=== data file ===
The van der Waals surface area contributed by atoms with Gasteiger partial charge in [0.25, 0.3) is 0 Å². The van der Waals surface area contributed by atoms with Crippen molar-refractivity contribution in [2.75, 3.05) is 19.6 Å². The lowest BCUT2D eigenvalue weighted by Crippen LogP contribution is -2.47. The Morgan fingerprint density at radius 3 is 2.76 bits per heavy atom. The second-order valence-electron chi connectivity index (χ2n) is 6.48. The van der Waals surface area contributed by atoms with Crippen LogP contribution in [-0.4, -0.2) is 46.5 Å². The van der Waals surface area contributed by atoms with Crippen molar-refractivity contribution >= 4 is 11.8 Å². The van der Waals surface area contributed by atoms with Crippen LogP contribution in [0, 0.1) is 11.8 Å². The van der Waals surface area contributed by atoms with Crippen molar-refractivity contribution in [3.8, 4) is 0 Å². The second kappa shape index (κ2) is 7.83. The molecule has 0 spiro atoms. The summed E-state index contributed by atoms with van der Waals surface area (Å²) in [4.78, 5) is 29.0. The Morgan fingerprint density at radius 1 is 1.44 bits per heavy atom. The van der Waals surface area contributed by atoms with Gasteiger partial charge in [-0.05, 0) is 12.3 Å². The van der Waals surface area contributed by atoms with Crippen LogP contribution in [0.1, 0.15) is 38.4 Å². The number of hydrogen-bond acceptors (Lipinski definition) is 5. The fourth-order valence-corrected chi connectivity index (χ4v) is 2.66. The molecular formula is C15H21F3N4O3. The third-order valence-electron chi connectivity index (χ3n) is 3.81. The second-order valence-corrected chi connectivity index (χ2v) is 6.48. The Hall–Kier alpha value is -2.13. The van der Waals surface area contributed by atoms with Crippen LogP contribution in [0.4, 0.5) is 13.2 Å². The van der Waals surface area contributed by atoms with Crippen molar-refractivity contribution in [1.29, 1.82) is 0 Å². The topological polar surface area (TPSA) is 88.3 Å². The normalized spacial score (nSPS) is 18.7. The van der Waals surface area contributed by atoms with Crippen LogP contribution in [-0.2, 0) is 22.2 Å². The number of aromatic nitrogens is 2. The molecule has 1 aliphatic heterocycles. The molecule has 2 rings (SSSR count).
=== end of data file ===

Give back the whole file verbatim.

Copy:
The van der Waals surface area contributed by atoms with Gasteiger partial charge in [0.25, 0.3) is 0 Å². The van der Waals surface area contributed by atoms with Crippen molar-refractivity contribution in [2.75, 3.05) is 19.6 Å². The lowest BCUT2D eigenvalue weighted by Crippen LogP contribution is -2.47. The Morgan fingerprint density at radius 3 is 2.76 bits per heavy atom. The second-order valence-electron chi connectivity index (χ2n) is 6.48. The van der Waals surface area contributed by atoms with Crippen LogP contribution in [-0.4, -0.2) is 46.5 Å². The van der Waals surface area contributed by atoms with Crippen molar-refractivity contribution >= 4 is 11.8 Å². The van der Waals surface area contributed by atoms with Crippen LogP contribution in [0, 0.1) is 11.8 Å². The van der Waals surface area contributed by atoms with Crippen molar-refractivity contribution in [3.8, 4) is 0 Å². The second kappa shape index (κ2) is 7.83. The molecule has 0 spiro atoms. The summed E-state index contributed by atoms with van der Waals surface area (Å²) in [4.78, 5) is 29.0. The Morgan fingerprint density at radius 1 is 1.44 bits per heavy atom. The van der Waals surface area contributed by atoms with Gasteiger partial charge in [-0.05, 0) is 12.3 Å². The van der Waals surface area contributed by atoms with Crippen LogP contribution in [0.1, 0.15) is 38.4 Å². The number of hydrogen-bond acceptors (Lipinski definition) is 5. The fourth-order valence-corrected chi connectivity index (χ4v) is 2.66. The molecular formula is C15H21F3N4O3. The third-order valence-electron chi connectivity index (χ3n) is 3.81. The second-order valence-corrected chi connectivity index (χ2v) is 6.48. The Hall–Kier alpha value is -2.13. The van der Waals surface area contributed by atoms with Crippen LogP contribution in [0.4, 0.5) is 13.2 Å². The van der Waals surface area contributed by atoms with Crippen molar-refractivity contribution in [1.29, 1.82) is 0 Å². The topological polar surface area (TPSA) is 88.3 Å². The normalized spacial score (nSPS) is 18.7. The van der Waals surface area contributed by atoms with Crippen LogP contribution in [-0.2, 0) is 22.2 Å². The number of aromatic nitrogens is 2. The molecule has 1 aliphatic heterocycles. The molecule has 2 rings (SSSR count).